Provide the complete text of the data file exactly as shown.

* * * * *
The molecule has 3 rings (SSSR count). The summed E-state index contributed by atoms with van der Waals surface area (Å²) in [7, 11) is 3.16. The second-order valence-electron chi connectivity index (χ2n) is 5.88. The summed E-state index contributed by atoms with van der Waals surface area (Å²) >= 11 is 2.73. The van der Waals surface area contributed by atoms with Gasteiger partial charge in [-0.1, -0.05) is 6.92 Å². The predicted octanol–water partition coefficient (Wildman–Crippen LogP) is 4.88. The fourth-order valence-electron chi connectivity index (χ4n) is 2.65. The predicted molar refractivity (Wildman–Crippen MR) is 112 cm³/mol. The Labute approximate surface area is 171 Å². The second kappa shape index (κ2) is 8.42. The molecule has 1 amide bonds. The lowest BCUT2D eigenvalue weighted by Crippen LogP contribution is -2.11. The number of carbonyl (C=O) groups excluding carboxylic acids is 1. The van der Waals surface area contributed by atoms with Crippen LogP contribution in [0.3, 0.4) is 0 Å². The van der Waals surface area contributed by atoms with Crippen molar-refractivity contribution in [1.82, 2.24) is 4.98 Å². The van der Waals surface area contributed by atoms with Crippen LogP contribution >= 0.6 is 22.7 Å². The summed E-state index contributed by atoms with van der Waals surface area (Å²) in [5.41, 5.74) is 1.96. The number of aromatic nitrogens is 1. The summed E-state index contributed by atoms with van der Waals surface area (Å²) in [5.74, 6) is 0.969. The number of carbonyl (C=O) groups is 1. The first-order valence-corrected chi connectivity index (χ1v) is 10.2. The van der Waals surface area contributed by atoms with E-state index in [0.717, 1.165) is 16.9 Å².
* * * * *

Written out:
The molecule has 3 rings (SSSR count). The summed E-state index contributed by atoms with van der Waals surface area (Å²) in [7, 11) is 3.16. The second-order valence-electron chi connectivity index (χ2n) is 5.88. The summed E-state index contributed by atoms with van der Waals surface area (Å²) >= 11 is 2.73. The van der Waals surface area contributed by atoms with Gasteiger partial charge in [-0.1, -0.05) is 6.92 Å². The predicted octanol–water partition coefficient (Wildman–Crippen LogP) is 4.88. The fourth-order valence-electron chi connectivity index (χ4n) is 2.65. The predicted molar refractivity (Wildman–Crippen MR) is 112 cm³/mol. The Labute approximate surface area is 171 Å². The second kappa shape index (κ2) is 8.42. The molecule has 1 amide bonds. The lowest BCUT2D eigenvalue weighted by Crippen LogP contribution is -2.11. The number of carbonyl (C=O) groups excluding carboxylic acids is 1. The van der Waals surface area contributed by atoms with Crippen LogP contribution in [0.3, 0.4) is 0 Å². The van der Waals surface area contributed by atoms with Crippen molar-refractivity contribution in [1.82, 2.24) is 4.98 Å². The van der Waals surface area contributed by atoms with Crippen LogP contribution >= 0.6 is 22.7 Å². The summed E-state index contributed by atoms with van der Waals surface area (Å²) in [5.41, 5.74) is 1.96. The number of aromatic nitrogens is 1. The summed E-state index contributed by atoms with van der Waals surface area (Å²) in [5.74, 6) is 0.969. The number of carbonyl (C=O) groups is 1. The first-order valence-corrected chi connectivity index (χ1v) is 10.2. The van der Waals surface area contributed by atoms with E-state index in [0.717, 1.165) is 16.9 Å².